Peaceful Thought

>The Israeli-Arab conflict is based upon specific ways of thinking about an event in human history. It begins with Hagar and her son, Ishmael, being sent out into the desert by Abraham under the direction of his wife, Sara. By that single act, Arabs believe they were denied something by the Hebrews that would otherwise have been rightfully theirs.
   Similarly, the Jews have their own story. It’s a theme of persecution tat runs strongly throughout the history of the Jewish people as far back as their oppression under the master/slave consciousness of the Egyptians.  Ever since, Jews have been trying to live in peace wherever they reside, only to find what tey see as thousands of years of unending persecution in one form or another.
   If we in fact draw to us, through our thoughts, that which we think about deliberately or by default, then perhaps these two peoples have more in common than they think. 
   And just perhaps, what they are thinking about...and precisely how they are thinking about it, is continually co-creating and re-creating their plight.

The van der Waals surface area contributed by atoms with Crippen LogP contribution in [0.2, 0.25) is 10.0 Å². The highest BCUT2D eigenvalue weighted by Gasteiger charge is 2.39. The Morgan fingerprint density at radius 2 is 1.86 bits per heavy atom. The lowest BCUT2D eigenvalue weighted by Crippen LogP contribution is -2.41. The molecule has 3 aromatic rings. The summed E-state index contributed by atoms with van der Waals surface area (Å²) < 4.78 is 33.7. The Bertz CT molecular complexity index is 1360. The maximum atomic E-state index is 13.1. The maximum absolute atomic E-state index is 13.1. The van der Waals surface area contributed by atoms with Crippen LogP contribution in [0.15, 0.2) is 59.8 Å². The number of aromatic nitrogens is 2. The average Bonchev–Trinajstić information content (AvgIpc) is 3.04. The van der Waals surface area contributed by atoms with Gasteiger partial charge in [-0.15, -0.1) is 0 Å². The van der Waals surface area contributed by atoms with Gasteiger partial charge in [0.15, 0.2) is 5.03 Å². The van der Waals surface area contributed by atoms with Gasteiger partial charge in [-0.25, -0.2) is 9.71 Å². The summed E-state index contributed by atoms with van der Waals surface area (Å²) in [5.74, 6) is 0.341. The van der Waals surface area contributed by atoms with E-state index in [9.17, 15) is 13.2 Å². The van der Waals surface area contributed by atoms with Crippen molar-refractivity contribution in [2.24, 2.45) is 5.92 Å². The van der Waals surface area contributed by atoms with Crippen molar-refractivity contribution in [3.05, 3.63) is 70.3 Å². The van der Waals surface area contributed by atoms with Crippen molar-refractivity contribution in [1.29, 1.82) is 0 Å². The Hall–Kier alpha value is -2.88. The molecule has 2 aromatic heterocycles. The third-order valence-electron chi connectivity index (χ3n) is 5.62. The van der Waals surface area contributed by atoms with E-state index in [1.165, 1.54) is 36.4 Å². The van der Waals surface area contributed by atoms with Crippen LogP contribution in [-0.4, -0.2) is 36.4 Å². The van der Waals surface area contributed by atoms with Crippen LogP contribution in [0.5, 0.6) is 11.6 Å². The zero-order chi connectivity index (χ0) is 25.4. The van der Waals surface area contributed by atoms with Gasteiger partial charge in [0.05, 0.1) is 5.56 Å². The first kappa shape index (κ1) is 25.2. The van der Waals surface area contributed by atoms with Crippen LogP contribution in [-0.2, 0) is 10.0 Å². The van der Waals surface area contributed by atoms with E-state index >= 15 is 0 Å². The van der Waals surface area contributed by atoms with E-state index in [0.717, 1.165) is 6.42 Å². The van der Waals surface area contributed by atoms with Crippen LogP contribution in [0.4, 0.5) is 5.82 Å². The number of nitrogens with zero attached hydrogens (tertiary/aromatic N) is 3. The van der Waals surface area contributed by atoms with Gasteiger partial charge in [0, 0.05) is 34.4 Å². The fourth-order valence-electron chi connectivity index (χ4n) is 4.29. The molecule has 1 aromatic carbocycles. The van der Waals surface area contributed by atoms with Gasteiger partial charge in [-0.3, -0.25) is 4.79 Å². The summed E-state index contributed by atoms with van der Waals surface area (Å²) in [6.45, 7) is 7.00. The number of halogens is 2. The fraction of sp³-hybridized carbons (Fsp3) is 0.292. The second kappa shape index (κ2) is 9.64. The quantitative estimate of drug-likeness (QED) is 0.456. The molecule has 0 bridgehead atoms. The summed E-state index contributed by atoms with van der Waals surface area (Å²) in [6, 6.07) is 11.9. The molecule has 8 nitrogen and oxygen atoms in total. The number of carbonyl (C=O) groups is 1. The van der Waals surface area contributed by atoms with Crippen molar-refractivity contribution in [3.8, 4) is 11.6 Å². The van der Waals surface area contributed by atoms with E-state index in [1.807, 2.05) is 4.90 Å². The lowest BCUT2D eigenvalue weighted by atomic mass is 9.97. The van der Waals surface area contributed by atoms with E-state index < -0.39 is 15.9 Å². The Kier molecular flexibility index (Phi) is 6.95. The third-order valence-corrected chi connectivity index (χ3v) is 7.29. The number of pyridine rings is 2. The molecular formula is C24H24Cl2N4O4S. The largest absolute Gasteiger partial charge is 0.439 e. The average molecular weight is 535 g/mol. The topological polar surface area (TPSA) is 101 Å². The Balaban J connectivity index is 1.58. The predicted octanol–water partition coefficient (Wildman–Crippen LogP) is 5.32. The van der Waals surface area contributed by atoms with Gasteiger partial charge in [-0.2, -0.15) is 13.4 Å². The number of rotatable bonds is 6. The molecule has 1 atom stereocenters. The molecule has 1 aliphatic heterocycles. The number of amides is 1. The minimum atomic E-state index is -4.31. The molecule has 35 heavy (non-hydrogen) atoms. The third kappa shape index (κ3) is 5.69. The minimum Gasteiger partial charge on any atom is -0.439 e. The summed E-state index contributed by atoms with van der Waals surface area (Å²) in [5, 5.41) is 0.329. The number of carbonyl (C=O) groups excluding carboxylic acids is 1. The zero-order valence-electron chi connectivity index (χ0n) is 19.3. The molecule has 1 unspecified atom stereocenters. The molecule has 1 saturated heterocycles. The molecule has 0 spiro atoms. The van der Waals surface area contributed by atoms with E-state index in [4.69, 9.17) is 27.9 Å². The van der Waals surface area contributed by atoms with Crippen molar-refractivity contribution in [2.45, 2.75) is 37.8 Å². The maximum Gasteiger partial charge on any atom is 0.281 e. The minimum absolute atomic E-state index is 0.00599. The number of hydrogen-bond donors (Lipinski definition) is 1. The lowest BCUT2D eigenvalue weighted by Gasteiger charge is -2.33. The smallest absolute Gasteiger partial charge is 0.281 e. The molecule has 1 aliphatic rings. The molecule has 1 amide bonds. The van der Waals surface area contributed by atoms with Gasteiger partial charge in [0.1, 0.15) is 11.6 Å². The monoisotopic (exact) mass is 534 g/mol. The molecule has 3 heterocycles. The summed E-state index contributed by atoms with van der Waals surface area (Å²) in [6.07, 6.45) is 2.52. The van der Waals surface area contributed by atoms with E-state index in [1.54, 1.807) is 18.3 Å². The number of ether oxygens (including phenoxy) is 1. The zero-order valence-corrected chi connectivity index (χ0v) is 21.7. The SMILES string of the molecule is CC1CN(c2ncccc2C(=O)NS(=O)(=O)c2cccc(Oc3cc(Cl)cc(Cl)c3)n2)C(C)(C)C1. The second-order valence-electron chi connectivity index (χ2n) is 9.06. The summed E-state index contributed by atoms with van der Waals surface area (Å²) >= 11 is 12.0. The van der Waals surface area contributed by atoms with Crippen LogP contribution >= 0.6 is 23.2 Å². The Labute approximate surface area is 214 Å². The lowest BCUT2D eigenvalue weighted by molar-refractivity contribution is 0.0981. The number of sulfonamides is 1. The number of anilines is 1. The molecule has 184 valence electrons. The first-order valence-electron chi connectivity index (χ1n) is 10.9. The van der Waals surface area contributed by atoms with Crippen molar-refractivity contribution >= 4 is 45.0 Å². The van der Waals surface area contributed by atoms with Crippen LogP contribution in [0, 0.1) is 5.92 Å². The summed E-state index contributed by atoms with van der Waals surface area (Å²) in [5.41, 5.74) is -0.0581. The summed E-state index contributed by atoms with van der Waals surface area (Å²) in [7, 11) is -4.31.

What if Arabs would instead see that their expulsion from Abraham’s home embarked them on a path to unimaginable oil-based wealth given where they finally settled?  What if they used that wealth to continuously uplift and advance their culture?  What if the Jewish people could see that but for their exodus from Egypt, and subsequently imposed limitations by host cultures, they would never have developed priorities focused upon learning and education as a means of advancement. It is that very focus which has caused them to so disproportionately contributed to the scientific, artistic and literary advancement of the world.
   What if these two peoples thought of one another with gratitude for the benefits and opportunities their relationship to one another has provided, instead of looking at one another with fear and animosity?
   You cannot change your history. But you can change how you think about your history and thereby change the story you create around it.
   I prefer to think of the Arab-Israeli relationship as a present opportunity to elevate our consciousness around how we think about their intertwined history and perhaps, by so doing, contribute to assisting them in thinking about it in a new way also.
   I have said it before, but perhaps this is as good a time as any.
   Shalom and Salaam.   

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